To summarize our analyses, we found that Introductory Psychology textbooks did indeed provide a commendable breadth and depth of human sexuality coverage. However, although the long length of textbooks is a concern to professors (Griggs, Proctor, & Cook, 2004; Griggs et al., 2000), we do offer the above suggestions for additional topics that merit inclusion in future iterations of texts.

Controversy

The fact remains that some people, even college professors, are just not comfortable discussing human sexuality (see Hyde & DeLamater, 2011, for discussion). As an example, fairly recently, a colleague at a large college in a major city in the northeast US offered to teach a course on the psychology of human sexuality and was met with great resistance — one faculty member actually asked, "Where are you going to teach that, in the gym?" Although Introductory Psychology by definition and purpose is not a Human Sexuality course, by infusing sexual themes into Introductory Psychology courses, we can eliminate some of the embarrassment over human sexuality — a repertoire of behavior and mental processes fundamental to human existence. That is, we are likely making students more comfortable with the causes, correlates, and consequences of human sexuality through direct education or perhaps even via the mechanisms of mere exposure (Zajonc, 1968).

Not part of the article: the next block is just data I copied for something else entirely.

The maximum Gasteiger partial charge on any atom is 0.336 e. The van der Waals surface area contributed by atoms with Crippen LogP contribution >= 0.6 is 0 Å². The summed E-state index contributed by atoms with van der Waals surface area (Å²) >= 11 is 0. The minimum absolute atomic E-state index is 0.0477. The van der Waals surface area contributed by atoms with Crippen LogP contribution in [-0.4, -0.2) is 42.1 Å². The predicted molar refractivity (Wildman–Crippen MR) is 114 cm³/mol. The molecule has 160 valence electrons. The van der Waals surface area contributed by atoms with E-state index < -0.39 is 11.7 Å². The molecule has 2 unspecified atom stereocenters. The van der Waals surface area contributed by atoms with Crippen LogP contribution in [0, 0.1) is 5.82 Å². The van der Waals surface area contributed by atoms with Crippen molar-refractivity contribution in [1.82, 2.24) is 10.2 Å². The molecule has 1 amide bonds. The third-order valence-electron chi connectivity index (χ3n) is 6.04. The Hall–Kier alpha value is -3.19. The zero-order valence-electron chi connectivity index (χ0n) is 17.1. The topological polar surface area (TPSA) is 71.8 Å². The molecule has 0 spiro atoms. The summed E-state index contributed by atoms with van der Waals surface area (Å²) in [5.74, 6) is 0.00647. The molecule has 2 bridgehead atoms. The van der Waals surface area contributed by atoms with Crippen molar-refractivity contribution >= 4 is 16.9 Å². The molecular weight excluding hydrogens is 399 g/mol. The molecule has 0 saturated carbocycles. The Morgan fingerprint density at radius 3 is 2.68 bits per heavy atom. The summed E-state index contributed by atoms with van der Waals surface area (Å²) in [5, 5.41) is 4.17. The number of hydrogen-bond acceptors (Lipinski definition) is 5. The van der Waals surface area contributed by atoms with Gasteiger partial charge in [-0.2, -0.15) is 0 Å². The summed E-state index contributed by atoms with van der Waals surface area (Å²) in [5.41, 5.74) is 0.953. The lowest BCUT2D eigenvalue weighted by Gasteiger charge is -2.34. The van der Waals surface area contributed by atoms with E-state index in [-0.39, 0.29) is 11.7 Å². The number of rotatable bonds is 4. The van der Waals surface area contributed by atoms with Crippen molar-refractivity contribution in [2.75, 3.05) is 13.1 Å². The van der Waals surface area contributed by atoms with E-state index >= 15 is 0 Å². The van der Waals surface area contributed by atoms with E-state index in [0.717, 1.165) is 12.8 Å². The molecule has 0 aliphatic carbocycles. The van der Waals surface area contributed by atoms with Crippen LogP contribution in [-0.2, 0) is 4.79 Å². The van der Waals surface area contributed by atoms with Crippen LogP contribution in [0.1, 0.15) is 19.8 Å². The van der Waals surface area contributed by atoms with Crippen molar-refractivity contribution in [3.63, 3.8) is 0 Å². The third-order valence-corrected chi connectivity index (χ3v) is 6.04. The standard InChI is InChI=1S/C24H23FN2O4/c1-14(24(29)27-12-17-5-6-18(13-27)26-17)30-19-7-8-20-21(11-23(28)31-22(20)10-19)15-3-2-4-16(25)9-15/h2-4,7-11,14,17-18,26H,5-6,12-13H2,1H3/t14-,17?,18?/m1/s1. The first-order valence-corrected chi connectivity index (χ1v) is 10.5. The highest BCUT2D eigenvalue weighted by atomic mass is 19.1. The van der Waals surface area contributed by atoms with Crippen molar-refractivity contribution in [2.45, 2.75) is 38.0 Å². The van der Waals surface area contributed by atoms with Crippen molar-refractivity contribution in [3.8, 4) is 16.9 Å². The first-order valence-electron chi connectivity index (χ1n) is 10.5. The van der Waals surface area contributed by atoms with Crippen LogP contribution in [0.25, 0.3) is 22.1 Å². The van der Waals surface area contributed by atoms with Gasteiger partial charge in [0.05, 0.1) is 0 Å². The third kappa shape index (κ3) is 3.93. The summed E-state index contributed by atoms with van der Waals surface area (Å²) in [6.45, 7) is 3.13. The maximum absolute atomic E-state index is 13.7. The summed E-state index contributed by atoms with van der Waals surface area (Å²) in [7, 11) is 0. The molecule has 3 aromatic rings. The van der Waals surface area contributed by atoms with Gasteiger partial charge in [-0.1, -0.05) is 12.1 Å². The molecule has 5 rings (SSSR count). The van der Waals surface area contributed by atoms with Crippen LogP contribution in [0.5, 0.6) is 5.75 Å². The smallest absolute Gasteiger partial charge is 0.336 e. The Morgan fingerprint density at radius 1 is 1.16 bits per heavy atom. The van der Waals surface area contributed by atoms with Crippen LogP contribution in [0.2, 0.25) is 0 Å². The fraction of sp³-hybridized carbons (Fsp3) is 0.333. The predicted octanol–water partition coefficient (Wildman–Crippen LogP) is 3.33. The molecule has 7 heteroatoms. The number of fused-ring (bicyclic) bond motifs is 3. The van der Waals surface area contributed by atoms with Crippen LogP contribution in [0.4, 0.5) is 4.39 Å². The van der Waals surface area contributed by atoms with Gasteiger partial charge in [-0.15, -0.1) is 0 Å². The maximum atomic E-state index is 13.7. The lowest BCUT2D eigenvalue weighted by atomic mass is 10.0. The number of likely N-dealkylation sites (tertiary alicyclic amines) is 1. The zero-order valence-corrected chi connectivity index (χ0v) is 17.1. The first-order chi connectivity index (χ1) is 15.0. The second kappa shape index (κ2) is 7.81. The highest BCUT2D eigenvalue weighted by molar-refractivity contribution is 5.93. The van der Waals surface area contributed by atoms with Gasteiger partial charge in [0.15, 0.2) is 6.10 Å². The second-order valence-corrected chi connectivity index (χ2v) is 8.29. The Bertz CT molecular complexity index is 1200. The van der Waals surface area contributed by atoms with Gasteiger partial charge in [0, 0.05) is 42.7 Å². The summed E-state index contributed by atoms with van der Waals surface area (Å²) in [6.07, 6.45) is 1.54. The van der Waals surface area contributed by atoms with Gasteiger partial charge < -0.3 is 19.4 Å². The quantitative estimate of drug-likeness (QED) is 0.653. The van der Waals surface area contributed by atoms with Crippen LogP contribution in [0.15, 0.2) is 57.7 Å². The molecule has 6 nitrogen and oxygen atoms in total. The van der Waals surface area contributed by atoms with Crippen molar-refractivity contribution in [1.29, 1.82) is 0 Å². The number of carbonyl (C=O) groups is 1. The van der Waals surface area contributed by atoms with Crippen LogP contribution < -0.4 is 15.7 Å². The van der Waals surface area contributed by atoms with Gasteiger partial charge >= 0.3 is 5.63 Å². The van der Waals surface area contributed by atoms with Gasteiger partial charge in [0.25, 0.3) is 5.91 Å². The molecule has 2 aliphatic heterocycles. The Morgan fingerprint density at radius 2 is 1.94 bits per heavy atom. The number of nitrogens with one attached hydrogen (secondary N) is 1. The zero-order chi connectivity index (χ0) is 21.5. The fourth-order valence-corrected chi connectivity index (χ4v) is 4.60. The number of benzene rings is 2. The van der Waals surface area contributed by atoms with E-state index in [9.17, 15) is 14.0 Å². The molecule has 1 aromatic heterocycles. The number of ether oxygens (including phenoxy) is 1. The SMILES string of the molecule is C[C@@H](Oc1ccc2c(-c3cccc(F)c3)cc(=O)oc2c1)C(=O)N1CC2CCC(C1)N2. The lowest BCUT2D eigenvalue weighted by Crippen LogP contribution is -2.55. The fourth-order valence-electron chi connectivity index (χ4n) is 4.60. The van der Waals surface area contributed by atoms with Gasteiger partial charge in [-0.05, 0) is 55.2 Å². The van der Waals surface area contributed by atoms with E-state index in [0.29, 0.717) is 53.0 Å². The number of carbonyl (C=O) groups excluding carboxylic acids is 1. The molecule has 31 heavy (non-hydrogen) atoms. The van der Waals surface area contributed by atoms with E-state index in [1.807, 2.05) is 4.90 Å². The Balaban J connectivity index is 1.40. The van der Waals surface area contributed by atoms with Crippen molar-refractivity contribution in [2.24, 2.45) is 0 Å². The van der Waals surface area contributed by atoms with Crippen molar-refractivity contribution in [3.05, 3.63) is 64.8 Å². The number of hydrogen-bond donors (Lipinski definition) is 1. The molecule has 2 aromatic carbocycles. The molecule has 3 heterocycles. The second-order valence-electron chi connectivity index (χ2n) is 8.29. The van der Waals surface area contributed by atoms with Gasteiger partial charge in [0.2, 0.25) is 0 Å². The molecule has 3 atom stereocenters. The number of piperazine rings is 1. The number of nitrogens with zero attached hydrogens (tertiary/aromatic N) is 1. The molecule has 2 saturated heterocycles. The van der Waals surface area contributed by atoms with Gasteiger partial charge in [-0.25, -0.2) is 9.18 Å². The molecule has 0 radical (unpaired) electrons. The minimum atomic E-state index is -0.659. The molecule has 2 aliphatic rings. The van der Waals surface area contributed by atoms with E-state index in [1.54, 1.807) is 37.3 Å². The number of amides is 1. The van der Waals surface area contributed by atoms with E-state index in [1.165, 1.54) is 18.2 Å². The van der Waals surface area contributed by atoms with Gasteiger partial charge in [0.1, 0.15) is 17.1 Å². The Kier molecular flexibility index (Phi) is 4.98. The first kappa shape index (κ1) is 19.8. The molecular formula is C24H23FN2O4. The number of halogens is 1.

Limitations and Future Directions

Our analyses focused on books required in spring 2011. It is possible that some material analyzed above has been or will be added, changed, or subtracted in subsequent editions of the textbooks. It would be interesting to compare coverage of specific sexuality themes in newer iterations of the most required introductory psychology textbooks with the present findings. Further, we could not ascertain how much coverage has grown or changed from previous editions to our targeted books because of a lack of access to these older books. Moreover, it would be prudent to follow the approach of Harbath and colleagues (2011) and check for accuracy of sexual content in introductory psychology texts. Misinformation in this regard can lead to life-altering or even deadly consequences.